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Front Immunol. 2015 Feb 10;6:45. doi: 10.3389/fimmu.2015.00045. eCollection 2015.

P. gingivalis in Periodontal Disease and Atherosclerosis - Scenes of Action for Antimicrobial Peptides and Complement.

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Department of Infection, Immunity and Inflammation, University of Leicester , Leicester , UK.
Institute for Medical Microbiology and Hospital Epidemiology, Hannover Medical School , Hannover , Germany.


According to the NHS, it is estimated that over 50% of the adult population are, to some extent, affected by gum disease and approximately 15% of UK population have been diagnosed with severe periodontitis. Periodontitis, a chronic polymicrobial disease of the gums, causes inflammation in its milder form, whereas in its severe form affects the surrounding tissues and can result in tooth loss. During periodontitis, plaque accumulates and sits between the junctional epithelium and the tooth itself, resulting in inflammation and the formation of a periodontal pocket. An interface is formed directly between the subgingival bacteria and the junctional epithelial cells. Bacterial pathogens commonly associated with periodontal disease are, among others, Porphyromonas gingivalis, Tannerella forsythia, and Treponema denticola, together known as the "red complex." This review will mostly concentrate on the role of P. gingivalis, a Gram-negative anaerobic bacterium and one of the major and most studied contributors of this disease. Because periodontal disease is associated with the development of atherosclerosis, it is important to understand the local immune response to P. gingivalis. Innate immune players, in particular, complement and antimicrobial peptides and their effects with regard to P. gingivalis during periodontitis and in the development of atherosclerosis will be presented.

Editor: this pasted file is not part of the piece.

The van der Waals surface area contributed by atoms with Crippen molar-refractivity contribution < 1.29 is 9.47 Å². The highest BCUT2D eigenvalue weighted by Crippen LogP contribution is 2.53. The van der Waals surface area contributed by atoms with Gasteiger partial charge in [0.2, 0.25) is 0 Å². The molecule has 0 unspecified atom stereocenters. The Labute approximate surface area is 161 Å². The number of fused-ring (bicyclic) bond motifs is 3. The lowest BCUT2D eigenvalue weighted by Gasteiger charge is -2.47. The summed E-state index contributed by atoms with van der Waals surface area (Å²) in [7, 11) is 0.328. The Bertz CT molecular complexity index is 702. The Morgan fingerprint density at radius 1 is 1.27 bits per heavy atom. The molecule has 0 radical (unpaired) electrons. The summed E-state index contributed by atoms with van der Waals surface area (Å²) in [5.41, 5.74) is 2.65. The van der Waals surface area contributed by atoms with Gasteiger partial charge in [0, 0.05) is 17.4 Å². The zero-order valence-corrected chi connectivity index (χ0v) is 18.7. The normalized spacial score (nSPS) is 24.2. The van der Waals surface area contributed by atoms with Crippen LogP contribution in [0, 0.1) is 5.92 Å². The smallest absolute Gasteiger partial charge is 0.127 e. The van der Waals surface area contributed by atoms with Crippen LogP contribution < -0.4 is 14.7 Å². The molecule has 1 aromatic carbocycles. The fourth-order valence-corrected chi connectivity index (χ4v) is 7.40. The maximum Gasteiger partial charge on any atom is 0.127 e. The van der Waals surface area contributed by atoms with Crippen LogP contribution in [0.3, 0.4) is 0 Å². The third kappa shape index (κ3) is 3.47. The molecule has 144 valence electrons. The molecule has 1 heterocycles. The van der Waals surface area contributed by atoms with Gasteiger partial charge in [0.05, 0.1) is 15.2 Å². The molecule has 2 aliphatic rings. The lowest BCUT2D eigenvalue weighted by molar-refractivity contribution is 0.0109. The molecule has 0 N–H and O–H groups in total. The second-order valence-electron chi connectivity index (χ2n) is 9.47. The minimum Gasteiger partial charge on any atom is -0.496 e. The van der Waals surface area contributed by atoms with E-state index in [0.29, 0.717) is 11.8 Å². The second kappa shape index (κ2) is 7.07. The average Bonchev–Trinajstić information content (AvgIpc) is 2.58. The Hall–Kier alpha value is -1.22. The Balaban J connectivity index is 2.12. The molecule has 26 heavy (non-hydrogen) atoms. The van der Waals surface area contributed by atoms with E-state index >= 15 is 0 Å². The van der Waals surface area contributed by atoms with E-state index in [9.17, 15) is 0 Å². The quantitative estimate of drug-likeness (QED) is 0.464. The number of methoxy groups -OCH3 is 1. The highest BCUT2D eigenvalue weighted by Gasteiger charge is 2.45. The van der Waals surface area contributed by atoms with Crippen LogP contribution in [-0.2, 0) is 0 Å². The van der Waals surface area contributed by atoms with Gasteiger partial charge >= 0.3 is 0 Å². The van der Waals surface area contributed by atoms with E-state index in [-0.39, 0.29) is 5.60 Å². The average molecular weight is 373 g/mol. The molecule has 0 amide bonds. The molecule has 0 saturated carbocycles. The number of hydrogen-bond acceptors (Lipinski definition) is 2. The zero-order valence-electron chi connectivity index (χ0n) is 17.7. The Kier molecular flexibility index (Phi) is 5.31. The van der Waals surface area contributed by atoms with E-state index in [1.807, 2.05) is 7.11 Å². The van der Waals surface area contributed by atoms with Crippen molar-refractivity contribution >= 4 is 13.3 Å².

P. gingivalis; antimicrobial peptides; atherosclerosis; complement system; periodontitis

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